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11 tricks for writing the perfect corporate banking cover letter

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Applying for a job as a relationship manager in corporate banking isn’t all about crafting a great CV that shows off your sales statistics. Top biller or not, if you don’t get your cover letter right, hiring managers may not even bother to read your resume.

Corporate banking vacancies increasingly demand experience in specific sectors and products – so generic cover letters no longer cut it. Here are some expert tips that will help you create an effective cover letter for landing a corporate banking job.

1. Treat your cover letter like a sales document

Treat your cover letter just like a corporate banking sales document, keeping your selling points concise and understandable. “Your emphasis should always be on the value you bring in the short and long term to the new bank, whether that’s across relationships, products or sectors,” says Emmanuel White, co-founder of search firm WeLinkTalent in Singapore.

2. Your years go first

Banks often equate the longevity of your client relationships to how likely your clients are to stick with you if you move jobs. So state how long you’ve been an RM for within the first two sentences of your cover letter and also mention the relationship length of one or two of your key clients. “Corporate banks always look first to see if your years of experience match the seniority of the role,” says Lynne Roeder, managing director of recruiters Hays in Singapore.

3. Then your sector

Corporate banking is extremely sector-focused and employers generally want to hire specialists. Don’t rely on your resume to outline the industries you manage clients in – summarise your sectors in your cover letter, says Jasmine Tan, an associate director at Singapore recruitment firm Kerry Consulting.

4. Justify any big moves 

If you’re an expert in one sector applying for a corporate banking job in another, getting your cover letter right is particularly important. “Make sure you state a logical reason for why you want to change your focus – this story needs to make sense in order to avoid any doubt in the hiring manager’s mind,” says White.

5. Clients come next

Leave the details to your CV, but do describe about two of your main clients in your cover letter, says Farida Charania, Asia Pacific CEO of search firm Nastrac Group. Ideally choose profitable clients that you brought to the bank yourself.

6. Add your products

You need to mention the type of products you have expertise in, especially if they are similar to those offered by the new bank. But a sentence is fine – provide more product information in your CV.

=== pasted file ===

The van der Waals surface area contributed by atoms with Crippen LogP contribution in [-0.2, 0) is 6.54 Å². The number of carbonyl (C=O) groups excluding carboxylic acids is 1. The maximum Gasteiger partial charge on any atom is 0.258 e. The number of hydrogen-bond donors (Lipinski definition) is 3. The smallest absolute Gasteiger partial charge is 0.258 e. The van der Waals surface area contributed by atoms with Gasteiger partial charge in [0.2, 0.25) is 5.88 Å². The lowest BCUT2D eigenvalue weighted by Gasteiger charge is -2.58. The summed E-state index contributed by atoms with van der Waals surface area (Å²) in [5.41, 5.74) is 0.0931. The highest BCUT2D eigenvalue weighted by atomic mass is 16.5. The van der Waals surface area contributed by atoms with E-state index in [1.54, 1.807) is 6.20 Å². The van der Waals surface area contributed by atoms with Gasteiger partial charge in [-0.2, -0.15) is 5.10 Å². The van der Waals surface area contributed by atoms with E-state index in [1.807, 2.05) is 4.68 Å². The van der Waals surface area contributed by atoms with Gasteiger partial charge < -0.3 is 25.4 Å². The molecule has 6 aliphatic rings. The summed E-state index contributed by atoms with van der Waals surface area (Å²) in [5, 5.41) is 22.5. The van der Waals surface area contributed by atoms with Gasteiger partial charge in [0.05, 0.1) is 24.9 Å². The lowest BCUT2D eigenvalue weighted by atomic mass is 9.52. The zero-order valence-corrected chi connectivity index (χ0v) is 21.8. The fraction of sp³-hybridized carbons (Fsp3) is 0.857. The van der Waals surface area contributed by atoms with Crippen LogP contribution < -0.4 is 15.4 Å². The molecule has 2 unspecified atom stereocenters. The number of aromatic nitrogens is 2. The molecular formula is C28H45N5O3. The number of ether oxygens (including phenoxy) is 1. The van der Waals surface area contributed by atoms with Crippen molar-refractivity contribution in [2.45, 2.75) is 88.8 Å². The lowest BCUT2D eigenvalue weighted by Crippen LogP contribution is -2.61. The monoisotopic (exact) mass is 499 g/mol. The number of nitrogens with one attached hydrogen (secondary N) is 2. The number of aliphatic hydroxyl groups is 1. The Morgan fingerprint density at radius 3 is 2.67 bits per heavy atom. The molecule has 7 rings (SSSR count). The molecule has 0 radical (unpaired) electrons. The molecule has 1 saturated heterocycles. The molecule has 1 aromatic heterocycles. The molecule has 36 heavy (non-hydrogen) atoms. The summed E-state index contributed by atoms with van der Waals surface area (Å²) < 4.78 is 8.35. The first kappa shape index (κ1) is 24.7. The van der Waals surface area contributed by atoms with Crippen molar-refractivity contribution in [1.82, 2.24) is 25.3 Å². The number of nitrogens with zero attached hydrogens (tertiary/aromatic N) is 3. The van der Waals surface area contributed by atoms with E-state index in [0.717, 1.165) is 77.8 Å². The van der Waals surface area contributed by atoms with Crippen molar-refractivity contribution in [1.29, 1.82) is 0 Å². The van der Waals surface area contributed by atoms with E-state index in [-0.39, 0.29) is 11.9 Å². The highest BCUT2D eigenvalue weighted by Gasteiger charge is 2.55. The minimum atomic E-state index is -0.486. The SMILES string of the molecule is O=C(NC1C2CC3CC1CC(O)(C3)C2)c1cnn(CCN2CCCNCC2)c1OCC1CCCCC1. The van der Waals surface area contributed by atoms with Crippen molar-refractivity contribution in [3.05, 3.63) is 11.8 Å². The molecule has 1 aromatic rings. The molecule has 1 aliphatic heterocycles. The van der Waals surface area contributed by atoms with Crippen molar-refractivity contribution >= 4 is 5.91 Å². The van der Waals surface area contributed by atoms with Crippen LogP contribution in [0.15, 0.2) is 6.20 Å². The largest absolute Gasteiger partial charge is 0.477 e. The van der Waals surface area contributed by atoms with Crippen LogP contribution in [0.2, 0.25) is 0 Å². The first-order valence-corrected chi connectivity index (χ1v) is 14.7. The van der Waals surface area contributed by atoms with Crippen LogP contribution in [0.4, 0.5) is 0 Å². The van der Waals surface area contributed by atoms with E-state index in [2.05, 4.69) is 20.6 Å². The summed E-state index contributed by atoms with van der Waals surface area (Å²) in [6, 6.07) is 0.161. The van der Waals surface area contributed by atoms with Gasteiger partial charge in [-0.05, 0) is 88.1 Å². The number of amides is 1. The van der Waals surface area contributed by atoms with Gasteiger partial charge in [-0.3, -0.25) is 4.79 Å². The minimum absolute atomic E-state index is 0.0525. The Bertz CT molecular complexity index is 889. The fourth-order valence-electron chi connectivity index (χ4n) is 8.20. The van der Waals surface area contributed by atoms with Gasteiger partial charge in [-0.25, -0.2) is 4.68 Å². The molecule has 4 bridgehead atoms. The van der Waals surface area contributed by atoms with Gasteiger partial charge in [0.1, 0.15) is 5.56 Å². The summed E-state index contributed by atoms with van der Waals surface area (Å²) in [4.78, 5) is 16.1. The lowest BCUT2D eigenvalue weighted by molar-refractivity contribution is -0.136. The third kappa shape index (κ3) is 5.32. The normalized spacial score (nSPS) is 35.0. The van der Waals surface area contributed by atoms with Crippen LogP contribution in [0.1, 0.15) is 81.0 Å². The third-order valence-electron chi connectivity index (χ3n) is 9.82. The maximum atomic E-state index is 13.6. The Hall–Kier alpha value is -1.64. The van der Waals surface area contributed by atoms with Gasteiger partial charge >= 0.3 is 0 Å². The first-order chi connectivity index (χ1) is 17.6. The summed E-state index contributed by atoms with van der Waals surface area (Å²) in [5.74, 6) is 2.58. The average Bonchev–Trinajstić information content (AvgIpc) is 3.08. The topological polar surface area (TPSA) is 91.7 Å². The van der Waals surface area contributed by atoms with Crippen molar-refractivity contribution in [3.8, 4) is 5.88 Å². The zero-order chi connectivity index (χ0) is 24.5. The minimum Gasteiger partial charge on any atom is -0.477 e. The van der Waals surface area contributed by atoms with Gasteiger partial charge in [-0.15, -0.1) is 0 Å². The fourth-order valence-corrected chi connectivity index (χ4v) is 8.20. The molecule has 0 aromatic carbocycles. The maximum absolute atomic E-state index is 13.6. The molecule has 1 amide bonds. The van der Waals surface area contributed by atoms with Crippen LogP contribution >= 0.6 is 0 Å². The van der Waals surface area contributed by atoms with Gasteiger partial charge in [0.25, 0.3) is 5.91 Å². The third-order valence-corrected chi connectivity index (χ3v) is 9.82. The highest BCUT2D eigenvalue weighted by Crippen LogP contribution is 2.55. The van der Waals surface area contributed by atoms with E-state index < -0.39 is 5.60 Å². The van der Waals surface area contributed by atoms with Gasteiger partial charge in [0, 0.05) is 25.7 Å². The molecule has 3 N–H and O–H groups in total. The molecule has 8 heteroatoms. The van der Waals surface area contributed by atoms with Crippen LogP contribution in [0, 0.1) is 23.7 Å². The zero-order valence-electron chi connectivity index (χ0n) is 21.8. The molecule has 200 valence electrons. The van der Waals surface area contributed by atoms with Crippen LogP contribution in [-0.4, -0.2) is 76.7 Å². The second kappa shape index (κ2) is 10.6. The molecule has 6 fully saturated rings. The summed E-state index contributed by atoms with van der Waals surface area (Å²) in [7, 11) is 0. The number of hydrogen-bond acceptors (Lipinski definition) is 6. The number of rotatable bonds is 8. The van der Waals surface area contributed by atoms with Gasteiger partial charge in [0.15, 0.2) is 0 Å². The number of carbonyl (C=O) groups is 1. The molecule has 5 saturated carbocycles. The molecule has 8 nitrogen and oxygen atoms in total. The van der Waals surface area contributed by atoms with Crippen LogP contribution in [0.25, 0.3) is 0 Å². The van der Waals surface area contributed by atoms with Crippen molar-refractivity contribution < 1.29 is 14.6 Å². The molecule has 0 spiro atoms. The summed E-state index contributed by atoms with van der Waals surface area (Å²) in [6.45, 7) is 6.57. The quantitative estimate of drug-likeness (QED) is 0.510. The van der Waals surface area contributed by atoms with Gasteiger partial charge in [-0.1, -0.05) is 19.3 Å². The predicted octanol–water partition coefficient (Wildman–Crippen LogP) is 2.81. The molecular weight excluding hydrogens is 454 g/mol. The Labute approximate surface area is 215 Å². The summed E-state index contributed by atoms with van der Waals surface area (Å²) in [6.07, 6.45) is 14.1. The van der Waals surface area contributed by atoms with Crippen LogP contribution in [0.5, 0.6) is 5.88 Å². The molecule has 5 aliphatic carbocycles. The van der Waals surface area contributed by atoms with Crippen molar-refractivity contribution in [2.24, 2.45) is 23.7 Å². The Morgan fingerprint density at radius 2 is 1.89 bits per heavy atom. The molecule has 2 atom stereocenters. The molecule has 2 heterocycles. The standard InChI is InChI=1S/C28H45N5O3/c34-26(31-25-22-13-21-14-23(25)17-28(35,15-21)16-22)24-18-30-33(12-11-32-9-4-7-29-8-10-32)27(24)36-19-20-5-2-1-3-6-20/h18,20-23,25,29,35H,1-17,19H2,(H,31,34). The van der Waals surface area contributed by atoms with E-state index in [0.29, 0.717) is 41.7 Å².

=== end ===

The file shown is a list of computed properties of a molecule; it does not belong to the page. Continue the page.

7. Choose your numbers carefully

While you don’t want to clutter your cover letter with numbers, it’s important to include two or three of your most impressive figures – for example, your year-on-year sales growth, a rise in revenue from a key client, or a target that you’ve smashed. “Quantifying your achievements with numbers allows you to stand out because banks want to ensure they employ productive RMs,” says Lim Chai Leng, director of banking at recruiters Randstad in Singapore.

8. Explain whether you’re a hunter or a farmer

Hiring managers don’t want to trawl through your CV to find out if you’re a hunter (who brings in new business), a farmer (who manages current clients) or a combination of both. You need to briefly spell this out in your cover letter, says Gary Lai, Southeast Asia managing director at recruiters Charterhouse Partnership.

9. And explain why you want to join it

You may have many reasons for moving to a new RM role, but in your cover letter choose just one and make sure it’s about the new bank, not your current one. “It’s imperative that your future employer understands what your main motivation is and how it fits into your career aspirations long term,” says White from WeLinkTalent.

10. Mention your credit skills in your corporate banking cover letter

Include a sentence explaining the extent of your credit analysis skills. “Corporate banks want the full package – they like to know they can rely on their RMs, even though they have a credit analysis team in the back office,” says Roeder from Hays.

11. Is there room for more achievements?

Your corporate banking cover letter shouldn’t be longer than a page but it’s still worth reviewing the first draft to see whether there’s room to include other key achievements. “These could be landmark deals or unique transactions you’ve worked on – just avoid providing too many small details about the achievements as these can all go into your CV,” says Lim from Randstad.

Image credit: DNY59, Getty

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